Two weeks ago, BTU Analytics published a free analysis of how the market has been rewarding capital discipline versus overspending in the E&P space over the last year. While rewarding / punishing the stock price is a critical element to influence decision makers within each company, management compensation incentives are also meant to influence behavior. Some investors have openly criticized the industry for chasing production growth rather than profits, and this analysis looks at how executive incentives at twenty of the largest US producers could play into those claims.
On the surface, it’s not difficult to understand why an investor might be upset if executives receive extra bonuses for reaching performance metrics, including production growth, while stock prices and profits are down significantly. As seen in the chart below, this has happened frequently over the last year.
Almost all companies have a performance scorecard with many performance metrics (production, EBITDA, safety, expenses, etc.) that are weighted to calculate an overall performance score. This impacts executives because if the overall score is 150%, then their bonus is 50% higher than the target bonus, which can increase their pay by millions of dollars.
Simply believing that executives shouldn’t receive bonuses above the target bonus level because the stock performed negatively is an oversimplified conclusion. Perhaps a company’s stock would have performed even worse if not for exceptional leadership and decision making by executives. One might argue that executives cannot control commodity prices, so should they really be punished because of the price environment? But the question still looms – should production growth be a primary metric influencing executive compensation?
Investors should care about incentives because they don’t want companies chasing any specific metric at the expense of long-term value creation. The analysis below shows little correlation between production growth and stock returns, with similar finding for the relationship between production growth and the weight given to production growth in executive compensation packages. This supports the finding that executives and the market are focused on more than just production growth.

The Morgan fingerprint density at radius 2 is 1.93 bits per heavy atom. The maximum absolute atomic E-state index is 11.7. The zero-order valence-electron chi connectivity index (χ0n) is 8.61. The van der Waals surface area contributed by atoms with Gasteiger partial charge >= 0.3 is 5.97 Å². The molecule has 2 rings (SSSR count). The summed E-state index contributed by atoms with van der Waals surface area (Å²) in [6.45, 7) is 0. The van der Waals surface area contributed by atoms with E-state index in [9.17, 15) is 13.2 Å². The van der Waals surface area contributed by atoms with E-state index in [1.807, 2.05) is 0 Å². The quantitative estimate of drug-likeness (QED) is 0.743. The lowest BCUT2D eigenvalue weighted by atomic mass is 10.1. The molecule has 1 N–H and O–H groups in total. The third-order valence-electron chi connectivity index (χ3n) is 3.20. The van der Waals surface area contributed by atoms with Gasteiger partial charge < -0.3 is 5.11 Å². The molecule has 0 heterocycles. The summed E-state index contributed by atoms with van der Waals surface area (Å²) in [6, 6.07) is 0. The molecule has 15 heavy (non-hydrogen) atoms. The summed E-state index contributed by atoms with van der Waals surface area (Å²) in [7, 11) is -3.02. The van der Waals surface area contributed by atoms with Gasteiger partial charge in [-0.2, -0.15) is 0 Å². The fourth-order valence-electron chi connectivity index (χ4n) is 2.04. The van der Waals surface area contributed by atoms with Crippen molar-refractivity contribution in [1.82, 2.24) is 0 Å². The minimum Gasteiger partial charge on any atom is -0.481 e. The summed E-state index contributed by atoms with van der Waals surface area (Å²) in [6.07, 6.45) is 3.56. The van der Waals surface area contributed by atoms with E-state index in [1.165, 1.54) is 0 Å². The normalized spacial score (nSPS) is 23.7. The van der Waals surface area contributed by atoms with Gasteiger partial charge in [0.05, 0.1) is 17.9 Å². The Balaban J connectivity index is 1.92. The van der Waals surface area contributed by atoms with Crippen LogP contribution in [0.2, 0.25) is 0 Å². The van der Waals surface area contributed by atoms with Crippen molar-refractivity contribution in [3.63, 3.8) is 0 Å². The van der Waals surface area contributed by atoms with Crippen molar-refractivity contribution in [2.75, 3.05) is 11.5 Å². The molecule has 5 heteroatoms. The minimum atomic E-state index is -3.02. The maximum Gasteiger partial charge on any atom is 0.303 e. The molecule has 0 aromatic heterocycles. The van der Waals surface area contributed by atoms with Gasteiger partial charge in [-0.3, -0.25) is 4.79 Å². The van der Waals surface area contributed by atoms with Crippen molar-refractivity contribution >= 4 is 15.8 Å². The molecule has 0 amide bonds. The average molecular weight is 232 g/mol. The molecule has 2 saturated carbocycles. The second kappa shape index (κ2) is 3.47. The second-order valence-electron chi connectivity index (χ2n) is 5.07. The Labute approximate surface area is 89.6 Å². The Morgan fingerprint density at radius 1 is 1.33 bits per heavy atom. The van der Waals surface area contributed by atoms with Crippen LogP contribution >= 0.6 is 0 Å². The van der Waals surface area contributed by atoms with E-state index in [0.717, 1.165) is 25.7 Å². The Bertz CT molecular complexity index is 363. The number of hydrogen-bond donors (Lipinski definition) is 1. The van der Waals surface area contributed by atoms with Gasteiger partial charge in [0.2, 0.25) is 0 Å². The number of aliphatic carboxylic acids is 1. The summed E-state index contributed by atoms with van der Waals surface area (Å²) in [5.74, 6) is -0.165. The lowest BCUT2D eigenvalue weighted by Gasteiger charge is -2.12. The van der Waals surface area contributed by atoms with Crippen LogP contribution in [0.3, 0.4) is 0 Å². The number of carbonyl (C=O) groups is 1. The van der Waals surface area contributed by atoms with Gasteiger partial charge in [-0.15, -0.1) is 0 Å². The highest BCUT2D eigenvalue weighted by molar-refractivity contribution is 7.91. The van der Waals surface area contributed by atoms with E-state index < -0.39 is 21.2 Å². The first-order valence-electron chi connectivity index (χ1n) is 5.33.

Almost all of the companies in this sample place significant emphasis on production growth in their incentives, and all companies either implicitly or explicitly emphasize EBITDA. In addition, about one-third of the companies in the sample also included one-year stock performance relative to a peer group in the annual bonus calculation.
In response to investor demands, many companies have announced updates to incentive structures over the last year to further align with shareholder interests. EQT removed production metrics from their long-term compensation program last month, and numerous others have reduced the emphasis on operating metrics or added more financial benchmarks. BTU Analytics continuously monitors and models how cash flow, spending, and production trends will impact the market, and the dynamics will continue to shift over the next month as third-quarter earnings are announced. Get the updated operator-level insights in the E&P Positioning Report, and create customized production or cash flow scenarios using BTU Analytics’ proprietary models.